LinkedIn is getting a huge amount of attention. The company goes public on Thursday. Hold your breath and play the “What’s It Worth?” game again. Market analysts are calling it a “good litmus test” as to whether or not there is again an appetite for IPOs… especially tech IPOs. And, especially social media-focused tech IPOs.
“I can hear you. The rest of the world hears you! And the people who knocked these buildings down will hear all of us soon.”
Regardless of your political affiliation, the “USA! USA!” chants during the “Bullhorn Speech” should stir pride in your heart. The men and women that worked day and night at Ground Zero are heroes.
These past few weeks have been rough on those of us dependent on technology. Some of the failures have been subtle while others have been spectacular and are ongoing. Are we just too dependent on technology? Are our tech providers practicing risky behavior without proper planning or safeguards? Or, is it just purely a numbers game – with so many ways to fail: services, providers, interconnects between infrastructures, etc. – eventually, something does.
If you follow the tech industry then you know all about Bubbles.
Before going any further, read this wonderful article at the Bloomberg Businessweek website: This Tech Bubble is Different.
This tech bubble may be different, but many of the social and economic underpinnings are the same as a decade ago. As our nation wrestles with financial issues: quantitative easing policy, debt ceiling limits and deficit discussions, it seems we are again at a crossroads.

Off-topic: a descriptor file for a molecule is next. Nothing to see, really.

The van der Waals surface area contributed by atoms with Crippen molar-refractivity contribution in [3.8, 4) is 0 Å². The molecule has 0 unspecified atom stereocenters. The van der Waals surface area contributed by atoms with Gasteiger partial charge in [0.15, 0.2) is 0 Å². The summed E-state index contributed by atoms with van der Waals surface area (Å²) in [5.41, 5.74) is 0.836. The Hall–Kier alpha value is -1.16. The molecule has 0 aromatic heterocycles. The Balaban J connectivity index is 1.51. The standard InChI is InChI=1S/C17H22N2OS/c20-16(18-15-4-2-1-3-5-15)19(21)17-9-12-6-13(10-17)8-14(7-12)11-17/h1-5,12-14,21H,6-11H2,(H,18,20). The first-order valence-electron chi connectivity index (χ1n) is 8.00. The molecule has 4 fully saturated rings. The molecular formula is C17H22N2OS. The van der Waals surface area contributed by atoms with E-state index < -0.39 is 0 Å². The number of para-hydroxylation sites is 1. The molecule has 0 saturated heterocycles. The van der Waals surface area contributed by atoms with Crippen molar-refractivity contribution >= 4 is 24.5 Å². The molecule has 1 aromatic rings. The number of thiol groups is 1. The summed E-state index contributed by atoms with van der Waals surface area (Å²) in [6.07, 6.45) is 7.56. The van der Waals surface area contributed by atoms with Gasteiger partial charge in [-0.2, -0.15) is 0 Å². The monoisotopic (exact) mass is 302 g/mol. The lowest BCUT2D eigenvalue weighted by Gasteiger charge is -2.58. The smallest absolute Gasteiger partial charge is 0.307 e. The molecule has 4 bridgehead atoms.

Does the photo look familiar to you? In case you’re confused – that’s a book. Books used to be made of paper. Pretty soon, not so much.
Do you remember getting into your car and driving to a bookstore to buy a paperback? Well, it turns out that we don’t do that anymore. Nope. Sorry. Those days are over. Now, we just wirelessly connect our Kindles and download the next novel in the series. No car required. No store required. No waiting on a long line. No need to even change out of your pajamas. Presto: a new book, downloaded in seconds. Your reading pleasure continues without interruption.
Lately, just about every technology company is talking about “The Cloud” in one form or another. The term is used on financial shows, local news reports, and I get questions about it regularly in the most common of settings. What started out as a buzzword to describe the abstraction of Internet services has now become mainstream.